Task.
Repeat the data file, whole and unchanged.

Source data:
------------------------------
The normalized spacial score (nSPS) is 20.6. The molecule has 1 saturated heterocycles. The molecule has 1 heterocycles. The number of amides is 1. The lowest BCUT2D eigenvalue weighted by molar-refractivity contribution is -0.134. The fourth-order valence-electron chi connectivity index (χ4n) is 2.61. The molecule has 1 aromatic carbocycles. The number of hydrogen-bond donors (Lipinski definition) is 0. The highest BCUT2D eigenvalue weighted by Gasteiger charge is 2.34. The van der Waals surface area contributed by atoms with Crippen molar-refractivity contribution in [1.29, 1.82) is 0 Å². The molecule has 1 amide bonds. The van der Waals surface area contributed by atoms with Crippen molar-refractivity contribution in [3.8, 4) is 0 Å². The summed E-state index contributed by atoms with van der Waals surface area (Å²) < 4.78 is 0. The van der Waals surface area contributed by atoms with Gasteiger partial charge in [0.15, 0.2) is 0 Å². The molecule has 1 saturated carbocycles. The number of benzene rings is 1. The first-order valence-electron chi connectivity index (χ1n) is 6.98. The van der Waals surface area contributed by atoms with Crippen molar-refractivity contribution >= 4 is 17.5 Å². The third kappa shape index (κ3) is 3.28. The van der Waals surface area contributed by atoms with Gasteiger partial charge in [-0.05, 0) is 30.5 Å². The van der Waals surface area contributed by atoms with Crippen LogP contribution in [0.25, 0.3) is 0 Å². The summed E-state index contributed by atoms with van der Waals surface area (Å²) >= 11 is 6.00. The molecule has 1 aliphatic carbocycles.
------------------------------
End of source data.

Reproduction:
The normalized spacial score (nSPS) is 20.6. The molecule has 1 saturated heterocycles. The molecule has 1 heterocycles. The number of amides is 1. The lowest BCUT2D eigenvalue weighted by molar-refractivity contribution is -0.134. The fourth-order valence-electron chi connectivity index (χ4n) is 2.61. The molecule has 1 aromatic carbocycles. The number of hydrogen-bond donors (Lipinski definition) is 0. The highest BCUT2D eigenvalue weighted by Gasteiger charge is 2.34. The van der Waals surface area contributed by atoms with Crippen molar-refractivity contribution in [1.29, 1.82) is 0 Å². The molecule has 1 amide bonds. The van der Waals surface area contributed by atoms with Crippen molar-refractivity contribution in [3.8, 4) is 0 Å². The summed E-state index contributed by atoms with van der Waals surface area (Å²) < 4.78 is 0. The van der Waals surface area contributed by atoms with Gasteiger partial charge in [0.15, 0.2) is 0 Å². The molecule has 1 saturated carbocycles. The number of benzene rings is 1. The first-order valence-electron chi connectivity index (χ1n) is 6.98. The van der Waals surface area contributed by atoms with Crippen molar-refractivity contribution >= 4 is 17.5 Å². The third kappa shape index (κ3) is 3.28. The van der Waals surface area contributed by atoms with Gasteiger partial charge in [-0.05, 0) is 30.5 Å². The van der Waals surface area contributed by atoms with Crippen LogP contribution in [0.25, 0.3) is 0 Å². The summed E-state index contributed by atoms with van der Waals surface area (Å²) >= 11 is 6.00. The molecule has 1 aliphatic carbocycles.